'I'm in hell over this': Healthcare worker fears for job over breaking lockdown rules
THE first healthcare worker in Ireland to be convicted of breaching lockdown restrictions after she was caught holding a gathering in her home has told the Sunday World: "I'm in hell over this."
Speaking after she was convicted of breaching the strict lockdown conditions put in place to fight Covid-19, Juztyna Orkwiszewski said: "I do realise I put my patients at risk... I'm sorry for that."
On Tuesday Juztyna and her husband Krsystof Orkwiszewski, both from Kells, appeared at Trim District Court charged under the Health Act 1947 with breaching lockdown regulations on May 16 this year.
Sergeant Kevin Mooney told the court that gardai visited the couple's address and looked in a window and saw six people sitting at a table.
On admission to the house they found ten people inside, ten more in the garden and a further ten people upstairs, he said.
The only three people resident in the house were the accused and their young daughter.
Defending solicitor Miriam Regan said there had been a number of house parties in Kells on the same day.
She acknowledged Ms Orkwiszewski was a front-line worker and should have known better.
Some people had arrived in Ireland from Poland and had come to The Glebe "to say hello and goodbye", she said.
Ms Regan also said Ms Orkwiszewski was very concerned because her job was at risk.
Judge Cormac Dunne imposed a fine of €1,000 on each of the accused.
Speaking with the Sunday World on Thursday after details of her conviction became public, Juztyna said: "Don't get me wrong, I am going through hell now.
"I don't really want to talk about it but it wasn't 30 people... it was only half that.
"Sixteen people! I know people are talking about this now but my job is at risk because of this.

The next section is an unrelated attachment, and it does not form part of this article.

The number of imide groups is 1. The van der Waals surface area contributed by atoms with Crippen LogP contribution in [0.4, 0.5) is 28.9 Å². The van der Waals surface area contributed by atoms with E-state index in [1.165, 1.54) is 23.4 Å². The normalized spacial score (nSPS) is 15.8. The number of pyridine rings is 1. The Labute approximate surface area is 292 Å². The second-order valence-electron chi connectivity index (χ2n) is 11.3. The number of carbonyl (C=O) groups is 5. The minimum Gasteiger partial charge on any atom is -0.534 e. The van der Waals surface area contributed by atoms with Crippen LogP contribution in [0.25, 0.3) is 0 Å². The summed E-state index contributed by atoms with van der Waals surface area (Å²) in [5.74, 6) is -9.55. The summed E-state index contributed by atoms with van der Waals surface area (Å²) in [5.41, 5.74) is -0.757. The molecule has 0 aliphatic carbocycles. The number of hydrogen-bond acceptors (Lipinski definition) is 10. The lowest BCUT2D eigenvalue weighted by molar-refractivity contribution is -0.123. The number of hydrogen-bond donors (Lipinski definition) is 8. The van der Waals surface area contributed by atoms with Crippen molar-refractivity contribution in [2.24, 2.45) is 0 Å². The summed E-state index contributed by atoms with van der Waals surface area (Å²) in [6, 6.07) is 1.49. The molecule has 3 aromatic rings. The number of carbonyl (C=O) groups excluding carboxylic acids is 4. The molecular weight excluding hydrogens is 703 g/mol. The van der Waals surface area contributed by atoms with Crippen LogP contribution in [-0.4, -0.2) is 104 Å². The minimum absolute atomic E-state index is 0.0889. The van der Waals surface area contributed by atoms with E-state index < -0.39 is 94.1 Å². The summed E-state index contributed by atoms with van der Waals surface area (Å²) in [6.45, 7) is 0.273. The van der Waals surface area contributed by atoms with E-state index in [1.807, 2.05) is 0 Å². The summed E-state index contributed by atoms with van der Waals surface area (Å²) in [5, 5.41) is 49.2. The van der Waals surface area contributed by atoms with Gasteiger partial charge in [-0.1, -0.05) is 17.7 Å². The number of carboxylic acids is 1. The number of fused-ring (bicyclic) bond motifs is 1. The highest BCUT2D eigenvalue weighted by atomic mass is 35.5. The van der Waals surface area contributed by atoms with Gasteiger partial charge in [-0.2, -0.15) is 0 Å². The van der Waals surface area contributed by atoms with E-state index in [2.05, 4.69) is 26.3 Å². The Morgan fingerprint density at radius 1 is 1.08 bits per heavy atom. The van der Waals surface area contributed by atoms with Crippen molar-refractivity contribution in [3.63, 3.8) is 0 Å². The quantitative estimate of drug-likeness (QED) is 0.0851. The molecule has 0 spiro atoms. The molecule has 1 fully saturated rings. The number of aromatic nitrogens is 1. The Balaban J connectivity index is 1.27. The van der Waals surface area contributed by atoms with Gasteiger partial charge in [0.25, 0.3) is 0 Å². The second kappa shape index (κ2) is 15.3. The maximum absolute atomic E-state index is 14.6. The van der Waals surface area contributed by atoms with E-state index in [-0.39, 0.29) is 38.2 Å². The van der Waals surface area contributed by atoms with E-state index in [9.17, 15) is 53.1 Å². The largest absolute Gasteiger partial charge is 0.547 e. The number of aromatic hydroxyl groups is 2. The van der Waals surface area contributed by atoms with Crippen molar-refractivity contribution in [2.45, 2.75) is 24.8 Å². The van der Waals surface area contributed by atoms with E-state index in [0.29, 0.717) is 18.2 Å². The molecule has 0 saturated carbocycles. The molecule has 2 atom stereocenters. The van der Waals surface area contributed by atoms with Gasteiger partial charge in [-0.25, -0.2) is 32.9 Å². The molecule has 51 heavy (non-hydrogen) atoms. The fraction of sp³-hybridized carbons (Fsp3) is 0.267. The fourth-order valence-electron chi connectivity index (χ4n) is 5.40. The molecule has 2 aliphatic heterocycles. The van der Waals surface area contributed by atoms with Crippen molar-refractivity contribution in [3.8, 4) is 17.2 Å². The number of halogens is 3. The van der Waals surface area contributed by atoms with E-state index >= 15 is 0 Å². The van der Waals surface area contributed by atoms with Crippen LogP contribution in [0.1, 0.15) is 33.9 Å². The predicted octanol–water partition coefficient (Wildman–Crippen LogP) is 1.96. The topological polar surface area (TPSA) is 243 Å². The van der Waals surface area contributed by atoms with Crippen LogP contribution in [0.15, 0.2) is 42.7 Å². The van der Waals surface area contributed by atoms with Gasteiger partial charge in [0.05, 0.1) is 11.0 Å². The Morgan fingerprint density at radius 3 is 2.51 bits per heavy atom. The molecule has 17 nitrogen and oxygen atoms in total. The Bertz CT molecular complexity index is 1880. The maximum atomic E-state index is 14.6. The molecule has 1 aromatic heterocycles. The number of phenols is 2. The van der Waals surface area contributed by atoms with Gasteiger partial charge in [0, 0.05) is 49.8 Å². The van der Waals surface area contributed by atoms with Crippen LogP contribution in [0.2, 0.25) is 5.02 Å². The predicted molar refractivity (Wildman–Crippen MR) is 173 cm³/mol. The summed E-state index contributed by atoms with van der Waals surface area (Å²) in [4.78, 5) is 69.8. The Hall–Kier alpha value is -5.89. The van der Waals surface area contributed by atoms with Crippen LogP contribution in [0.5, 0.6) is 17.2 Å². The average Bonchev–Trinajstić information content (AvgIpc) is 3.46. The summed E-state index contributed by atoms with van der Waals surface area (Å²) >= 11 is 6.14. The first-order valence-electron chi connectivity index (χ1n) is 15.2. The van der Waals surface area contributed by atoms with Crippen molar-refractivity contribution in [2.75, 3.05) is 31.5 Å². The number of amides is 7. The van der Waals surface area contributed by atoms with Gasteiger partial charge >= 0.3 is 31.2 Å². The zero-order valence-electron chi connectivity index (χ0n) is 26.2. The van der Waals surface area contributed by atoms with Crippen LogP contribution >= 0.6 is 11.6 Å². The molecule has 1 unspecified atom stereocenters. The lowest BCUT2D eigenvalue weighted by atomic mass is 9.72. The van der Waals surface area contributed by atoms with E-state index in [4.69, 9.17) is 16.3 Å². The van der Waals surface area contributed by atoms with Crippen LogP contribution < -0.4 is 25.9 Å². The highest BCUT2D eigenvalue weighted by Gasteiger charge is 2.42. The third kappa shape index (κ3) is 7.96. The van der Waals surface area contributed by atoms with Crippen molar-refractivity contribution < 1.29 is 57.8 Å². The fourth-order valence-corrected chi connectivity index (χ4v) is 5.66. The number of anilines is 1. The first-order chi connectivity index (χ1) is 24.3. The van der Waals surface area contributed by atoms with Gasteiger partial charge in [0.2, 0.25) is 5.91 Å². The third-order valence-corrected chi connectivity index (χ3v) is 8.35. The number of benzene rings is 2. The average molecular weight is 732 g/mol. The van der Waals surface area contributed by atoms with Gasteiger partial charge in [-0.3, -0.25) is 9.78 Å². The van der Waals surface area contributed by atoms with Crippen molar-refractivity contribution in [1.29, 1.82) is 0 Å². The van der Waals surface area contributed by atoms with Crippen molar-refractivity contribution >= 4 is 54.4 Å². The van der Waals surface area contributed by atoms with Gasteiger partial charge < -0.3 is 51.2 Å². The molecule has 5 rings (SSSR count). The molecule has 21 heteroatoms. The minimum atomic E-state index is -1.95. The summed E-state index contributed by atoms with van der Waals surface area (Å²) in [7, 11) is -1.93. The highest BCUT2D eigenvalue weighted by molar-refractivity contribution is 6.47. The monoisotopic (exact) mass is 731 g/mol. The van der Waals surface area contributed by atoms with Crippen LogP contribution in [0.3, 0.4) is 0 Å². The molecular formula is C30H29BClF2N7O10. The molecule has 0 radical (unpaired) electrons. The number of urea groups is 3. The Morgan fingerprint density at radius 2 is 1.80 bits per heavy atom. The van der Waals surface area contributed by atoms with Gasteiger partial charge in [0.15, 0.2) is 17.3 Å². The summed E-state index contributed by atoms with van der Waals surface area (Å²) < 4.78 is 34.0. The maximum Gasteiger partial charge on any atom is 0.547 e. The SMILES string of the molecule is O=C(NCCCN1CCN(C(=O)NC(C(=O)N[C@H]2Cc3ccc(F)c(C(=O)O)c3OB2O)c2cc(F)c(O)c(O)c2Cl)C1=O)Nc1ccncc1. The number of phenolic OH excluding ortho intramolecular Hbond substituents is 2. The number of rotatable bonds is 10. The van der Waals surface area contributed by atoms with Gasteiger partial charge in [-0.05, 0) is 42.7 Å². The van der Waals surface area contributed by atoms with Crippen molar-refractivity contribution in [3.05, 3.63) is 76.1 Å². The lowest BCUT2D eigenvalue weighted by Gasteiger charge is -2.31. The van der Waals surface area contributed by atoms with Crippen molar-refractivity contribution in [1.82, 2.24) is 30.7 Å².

"It wasn't a house party... it was just family."
Asked whether she and Krsystof will appeal their convictions, Juztyna said: "I just want this to be over. I am going through hell, believe me. So no, I'm not going to appeal.
"I just want it over. I do realise the risk I put my patients to and I'm so sorry for that."
The gathering at the Orkwiszewskis' home took place two days before Ireland's strict lockdown was eased for the first time.
Under restrictions in place at the time, all non essential journeys were banned except for essential work, shopping for food or household goods, for healthcare appointments, and for vital family reasons.
Crucially, in the case of the Orkwiszewskis, social family visits were also prohibited.
Exceptions were made in cases where necessary to provide care to children, elderly or vulnerable people.
On May 5, it was announced that people would be allowed to travel up to 5km from their home to exercise while those who were cocooning were allowed to leave their homes for exercise as long as they avoided all contact with other people.
On May 18 the restrictions were further eased to allow for meetings outdoors of up to four people from different households.
On June 8, that restriction was loosened to allow for visits to a different household by groups of up to four people as long as they maintained a two-metre distance from those they don't live with.
After news of the Orkwiszewskis' conviction emerged, opinions were divided on the scale of the punishment imposed, in light of the 'Golfgate' controversy, where a total of 81 people including Commissioner Phil Hogan and then Minister for Agriculture Dara Calleary attended an Oireachtas Gold Society dinner in Clifden.
Although the controversy engulfed the Government and led to a number of resignations including that of the Minister for Agriculture and EU commissioner, no legal sanctions were imposed.
But according to Garda headquarters, as the law stands, only the organisers or hosts of events that breach Covid-19 restrictions can be prosecuted.
Attendees cannot be prosecuted for attending indoor or outdoor gatherings with only organisers or hosts regarded as culpable, Garda headquarters informed its members this week.
In a notice sent to all personnel, Garda management summarised the current Covid-19 measures and outlined those that are merely guidelines and others that can be enforced under law, which is only a small number.
"It is only the event organiser who potentially commits an offence; there is no offence for attending an event," the notice says of gatherings other than those in private dwellings.
Outdoor events should be limited to "groups of no more than 15", the notice says.
However, if gardai find breaches of these measures, they no longer have enforcement options available to them.